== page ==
Division of Barton

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Barton
Australian House of Representatives Division
Division of Barton 2010.png
Division of Barton (green) in New South Wales
Created: 1922
MP: Nickolas Varvaris
Party: Liberal
Namesake: Sir Edmund Barton
Area: 44 km² (17 sq mi)
Demographic: Inner metropolitan
Sir Edmund Barton

The Division of Barton is a Federal Electoral Division for the Australian House of Representatives in the state of New South Wales. It was created in 1922 and is named for Sir Edmund Barton, the first Prime Minister of Australia.[1]

It includes the inner suburbs of Arncliffe, Banksia, Bardwell Valley, Beverley Park, Bexley, Bexley North, Brighton-Le-Sands, Carss Park, Dolls Point, Kogarah, Kogarah Bay, Kyeemagh, Monterey, Ramsgate, Ramsgate Beach, Rockdale, Sandringham, Sans Souci, Turrella and Wolli Creek and parts of Beverly Hills, Carlton, Earlwood and Kingsgrove.[1]

Members[change | change source]

Member Party Term
  Frederick McDonald Labor 1922–1925
  Thomas Ley Nationalist 1925–1928
  James Tully Labor 1928–1931
  Albert Lane United Australia 1931–1940
  H. V. Evatt Labor 1940–1958
  Leonard Reynolds Labor 1958–1966
  William Arthur Liberal 1966–1969
  Leonard Reynolds Labor 1969–1975
  James Bradfield Liberal 1975–1983
  Gary Punch Labor 1983–1996
  Robert McClelland Labor 1996-2013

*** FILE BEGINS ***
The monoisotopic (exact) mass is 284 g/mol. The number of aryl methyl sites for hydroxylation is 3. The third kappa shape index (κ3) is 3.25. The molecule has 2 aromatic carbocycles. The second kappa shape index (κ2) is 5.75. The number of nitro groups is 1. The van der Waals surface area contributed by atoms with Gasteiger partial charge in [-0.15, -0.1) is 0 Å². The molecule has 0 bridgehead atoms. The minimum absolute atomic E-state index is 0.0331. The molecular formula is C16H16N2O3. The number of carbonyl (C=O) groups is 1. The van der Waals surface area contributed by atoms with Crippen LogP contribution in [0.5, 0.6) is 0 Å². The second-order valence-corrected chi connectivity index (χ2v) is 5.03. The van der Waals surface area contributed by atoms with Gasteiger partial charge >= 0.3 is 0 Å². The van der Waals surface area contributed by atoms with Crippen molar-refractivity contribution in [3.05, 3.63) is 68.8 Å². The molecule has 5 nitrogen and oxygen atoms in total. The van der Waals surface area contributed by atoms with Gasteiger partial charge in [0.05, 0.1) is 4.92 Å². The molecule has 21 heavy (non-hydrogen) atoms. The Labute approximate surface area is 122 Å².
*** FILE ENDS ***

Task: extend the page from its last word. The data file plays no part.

Nickolas Varvaris Liberal 2013–present


Dr H. V. Evatt was the Leader of the ALP 1951–60. Evatt nearly lost the seat in 1951 and 1955, and in 1958 he moved to the safe seat of Hunter.

The first member for Barton was Labor's Frederick McDonald. He disappeared after his 1925 defeat by Nationalist Thomas Ley. It is now believed that Ley had him murdered.[2] Ley was later found to be insane and died in Broadmoor Asylum in Britain. Robert McClelland, was Australia's Attorney-General.

Election results[change | change source]

References[change | change source]

  1. 1.0 1.1 "Profile of the electoral division of Barton (NSW) -". Australian Electoral Commission. 2013. http://www.aec.gov.au/profiles/nsw/barton.htm. Retrieved 5 November 2013.
  2. Lateline History Challenge: Minister for Murder, Australian Broadcasting Corporation, 2004.

Other websites[change | change source]

Coordinates: 33°57′22″S 151°07′44″E / 33.956°S 151.129°E / -33.956; 151.129